Articles by

<Michael Atkinson>

02/20/13 4:00am

Alraune (1928)
Directed by Henrik Galeen
February 21 at Spectacle, part of its Anti-Valentine’s series

A rare and odd exposed nerve from the German Expressionist explosion, this movie has an almost pathological root in German legend—the one about the mandrake root (“alraune” in German) growing in gallows soil and fed by the ejaculate of hanged men. Director Galeen was adapting Hanns Heinz Ewers’s novel, in which a scientist (Paul Wegener) investigates genetic destiny by impregnating a hooker with just such spunk, then acts as the offspring’s father until she grows up to be a hellzapoppin Brigitte Helm. Here, in a sense, is the Nazi preoccupation with racial engineering and inheritance, but twisted into a father-daughter Frankenstein story whose monster is a selfish (read: self-determining) teenage tramp who escapes from her convent and just wants to have fun, even if that means driving her patriarch crazy with jealousy and lust.

Wegener makes for a formidably mountain-faced demagogue, but the movie’s main engine is Helm, instantly famous as the robotrix in Metropolis a year earlier. No other actress ever moved exactly like Helm; ferrety, lurid and as slouched as a Harryhausen homunculus, she manifests her character’s dramatic peaks like she’s leading an experimental dance version of Salome, radiating sexual power with every twist and saunter. It’s a slow film—and one that was remade two years later with sound, to no substantial advantage—but it builds to a stunning landslide of sexual compulsion and incest mania, and was unsurprisingly censored in many countries, including Great Britain.

Follow us on Twitter @LMagFilm

01/30/13 4:00am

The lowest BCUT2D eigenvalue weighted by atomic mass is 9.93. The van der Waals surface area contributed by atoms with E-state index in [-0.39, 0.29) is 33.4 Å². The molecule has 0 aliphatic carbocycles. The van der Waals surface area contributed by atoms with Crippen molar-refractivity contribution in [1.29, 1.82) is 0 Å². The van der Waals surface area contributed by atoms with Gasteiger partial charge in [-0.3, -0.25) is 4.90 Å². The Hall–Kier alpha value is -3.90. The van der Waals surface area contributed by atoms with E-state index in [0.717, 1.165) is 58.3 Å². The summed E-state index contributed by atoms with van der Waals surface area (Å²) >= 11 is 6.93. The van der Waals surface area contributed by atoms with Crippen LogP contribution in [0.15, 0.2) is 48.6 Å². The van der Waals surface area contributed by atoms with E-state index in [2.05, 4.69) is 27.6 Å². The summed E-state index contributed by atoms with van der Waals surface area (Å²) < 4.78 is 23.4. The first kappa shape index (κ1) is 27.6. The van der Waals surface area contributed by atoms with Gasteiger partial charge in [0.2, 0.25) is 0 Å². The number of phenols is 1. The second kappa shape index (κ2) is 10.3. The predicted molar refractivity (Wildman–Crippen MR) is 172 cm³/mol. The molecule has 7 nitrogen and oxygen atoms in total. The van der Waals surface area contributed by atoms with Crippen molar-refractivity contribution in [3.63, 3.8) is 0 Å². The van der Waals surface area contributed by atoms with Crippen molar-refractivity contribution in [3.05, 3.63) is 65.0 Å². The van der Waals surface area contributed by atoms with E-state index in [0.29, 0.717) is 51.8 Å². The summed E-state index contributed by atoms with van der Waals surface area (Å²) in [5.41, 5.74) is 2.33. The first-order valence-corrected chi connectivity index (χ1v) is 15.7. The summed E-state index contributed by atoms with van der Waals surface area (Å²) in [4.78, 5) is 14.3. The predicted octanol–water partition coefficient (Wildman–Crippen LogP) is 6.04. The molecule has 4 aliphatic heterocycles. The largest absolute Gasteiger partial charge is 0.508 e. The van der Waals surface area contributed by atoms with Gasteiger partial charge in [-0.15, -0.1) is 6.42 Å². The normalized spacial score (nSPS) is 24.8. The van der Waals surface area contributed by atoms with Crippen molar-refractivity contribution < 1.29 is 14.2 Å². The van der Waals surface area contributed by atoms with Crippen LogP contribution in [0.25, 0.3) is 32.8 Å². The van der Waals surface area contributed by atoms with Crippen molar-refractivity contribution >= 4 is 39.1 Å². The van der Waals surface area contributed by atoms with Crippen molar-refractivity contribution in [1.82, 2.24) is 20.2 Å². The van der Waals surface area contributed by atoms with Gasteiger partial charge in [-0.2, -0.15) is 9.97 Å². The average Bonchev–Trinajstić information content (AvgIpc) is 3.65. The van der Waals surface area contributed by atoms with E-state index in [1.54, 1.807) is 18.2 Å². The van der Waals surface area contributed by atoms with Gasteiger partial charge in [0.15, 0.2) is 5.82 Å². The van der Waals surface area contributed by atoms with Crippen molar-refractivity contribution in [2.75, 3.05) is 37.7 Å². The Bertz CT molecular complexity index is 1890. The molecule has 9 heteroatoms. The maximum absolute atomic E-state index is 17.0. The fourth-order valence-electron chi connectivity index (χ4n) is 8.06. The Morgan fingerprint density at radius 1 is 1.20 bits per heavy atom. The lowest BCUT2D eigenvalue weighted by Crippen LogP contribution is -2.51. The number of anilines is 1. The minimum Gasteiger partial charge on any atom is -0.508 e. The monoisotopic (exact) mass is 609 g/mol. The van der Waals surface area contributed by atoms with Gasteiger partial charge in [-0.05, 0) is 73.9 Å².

Picnic at Hanging Rock (1975)
Directed by Peter Weir

January 31 at Lincoln Center, part of its Celebrating the Australian Film Revival

However you dress it—as the earthbound B-side of a Surrealist dream-film, as a koan-puzzle whose very lack of a solution is the source of its beauty, as a drowsy parable on childhood’’s end and feminine unattainableness—Weir’s career-making sophomore film has the unquantifiable allure of an opium jag. Impenetrable believe-it-or-nots like this are usually strange-but-true, and Weir knew it, subtly playing up the seemingly factual aspects (and dreamily doting on the interpretive aspects) of Joan Lindsay’s Borgesian tale, in which three Australian schoolgirls circa 1900 inexplicably vanish into or around the titular rock site during a St. Valentine’’s Day outing.

It’s a stupefying true story that never happened, envisioned as an idyll of linen, blonde hair, pollen-heavy breezes, and cosmic portent. Weir shoots the rock itself in looming fragments and discombobulating corridors—as somewhere between the monolithic house in The Haunting and Cronenberg’s Naked Lunch—but what chills and thrills is the movie’s dance between the literal and the elusively metaphoric. Any number of this-means-that lit-class readings can be applied to it (most of which would, at any rate, mix-n’-match large ideas about lost innocence, natural forces and repressed sexuality), and yet none suffice, whether you find yourself lamenting the tragedy of Miranda (Anne Lambert), the ethereal tamale who seems most conspicuously drawn toward the Whatever It Was, or of Sara (Margaret Nelson), the sullen poetess left behind, who loved Miranda and wanted only to get lost with her. The movie swoons with all its might, and it’s hard to resist doing the same.

Follow us on Twitter @LMagFilm

01/16/13 4:00am

Metal & Melancholy (1994)
Directed by Heddy Honigmann
January 22 at Spectacle

This doc was in its way the paradigmatic late-century road movie, traveling in endless U-turns around the depressed streets of Lima and reflecting the Peruvians themselves: relaxed, persevering, nakedly emotional, and tougher than old seat-leather. The portrait you get of Lima’s enormous cabbie subculture often approaches a sort of dystopian vision—a demolished society surviving out of their cars and by way of often surreal gypsy-cunning, less predatory Mad Max than a real-world auto-version of Jiri Menzel’’s junkyard farce Larks on a String.

By the ‘90s, after years of hyperinflation and Fujishock, poverty has apparently forced most of the city’s population to slap a $1 taxi sign on their families’ jalopies’ windshields and prowl the streets. Bureaucrats, scientists, teachers, cops, even movie actors (including a player from The City and the Dogs) all augment their dismal incomes by hacking, and by simply plopping the camera down in the front seat next to the drivers and paying for innumerable two-buck trans-Lima jaunts, Honigmann also reawakens the road movie’s old and mysterious meditation on our vexing and symbiotic relationship with the interior of the automobile.